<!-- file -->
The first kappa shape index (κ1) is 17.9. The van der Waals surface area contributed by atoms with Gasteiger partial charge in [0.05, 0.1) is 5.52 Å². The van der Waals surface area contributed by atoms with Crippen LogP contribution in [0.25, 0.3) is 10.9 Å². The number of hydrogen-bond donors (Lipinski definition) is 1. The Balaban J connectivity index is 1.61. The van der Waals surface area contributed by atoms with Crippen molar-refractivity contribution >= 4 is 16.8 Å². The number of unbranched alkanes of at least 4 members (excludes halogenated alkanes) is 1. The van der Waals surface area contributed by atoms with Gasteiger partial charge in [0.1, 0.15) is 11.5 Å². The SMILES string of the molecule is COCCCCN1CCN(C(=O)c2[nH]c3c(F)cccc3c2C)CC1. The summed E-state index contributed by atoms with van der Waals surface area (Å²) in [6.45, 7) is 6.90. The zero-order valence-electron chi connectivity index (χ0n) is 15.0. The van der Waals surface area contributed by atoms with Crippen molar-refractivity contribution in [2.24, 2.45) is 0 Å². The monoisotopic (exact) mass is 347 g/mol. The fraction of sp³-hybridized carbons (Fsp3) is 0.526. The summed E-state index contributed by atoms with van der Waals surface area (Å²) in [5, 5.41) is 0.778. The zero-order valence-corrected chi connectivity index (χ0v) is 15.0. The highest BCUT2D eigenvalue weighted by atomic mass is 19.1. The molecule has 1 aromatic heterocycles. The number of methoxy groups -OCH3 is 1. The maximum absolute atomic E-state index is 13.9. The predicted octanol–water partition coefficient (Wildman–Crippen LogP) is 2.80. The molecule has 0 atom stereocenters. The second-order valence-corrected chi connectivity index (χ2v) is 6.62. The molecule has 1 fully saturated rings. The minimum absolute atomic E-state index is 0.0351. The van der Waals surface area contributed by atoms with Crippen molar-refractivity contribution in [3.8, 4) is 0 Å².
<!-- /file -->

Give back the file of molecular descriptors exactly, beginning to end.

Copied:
The first kappa shape index (κ1) is 17.9. The van der Waals surface area contributed by atoms with Gasteiger partial charge in [0.05, 0.1) is 5.52 Å². The van der Waals surface area contributed by atoms with Crippen LogP contribution in [0.25, 0.3) is 10.9 Å². The number of hydrogen-bond donors (Lipinski definition) is 1. The Balaban J connectivity index is 1.61. The van der Waals surface area contributed by atoms with Crippen molar-refractivity contribution >= 4 is 16.8 Å². The number of unbranched alkanes of at least 4 members (excludes halogenated alkanes) is 1. The van der Waals surface area contributed by atoms with Gasteiger partial charge in [0.1, 0.15) is 11.5 Å². The SMILES string of the molecule is COCCCCN1CCN(C(=O)c2[nH]c3c(F)cccc3c2C)CC1. The summed E-state index contributed by atoms with van der Waals surface area (Å²) in [6.45, 7) is 6.90. The zero-order valence-electron chi connectivity index (χ0n) is 15.0. The van der Waals surface area contributed by atoms with Crippen molar-refractivity contribution in [2.24, 2.45) is 0 Å². The monoisotopic (exact) mass is 347 g/mol. The fraction of sp³-hybridized carbons (Fsp3) is 0.526. The summed E-state index contributed by atoms with van der Waals surface area (Å²) in [5, 5.41) is 0.778. The zero-order valence-corrected chi connectivity index (χ0v) is 15.0. The highest BCUT2D eigenvalue weighted by atomic mass is 19.1. The molecule has 1 aromatic heterocycles. The number of methoxy groups -OCH3 is 1. The maximum absolute atomic E-state index is 13.9. The predicted octanol–water partition coefficient (Wildman–Crippen LogP) is 2.80. The molecule has 0 atom stereocenters. The second-order valence-corrected chi connectivity index (χ2v) is 6.62. The molecule has 1 fully saturated rings. The minimum absolute atomic E-state index is 0.0351. The van der Waals surface area contributed by atoms with Crippen molar-refractivity contribution in [3.8, 4) is 0 Å².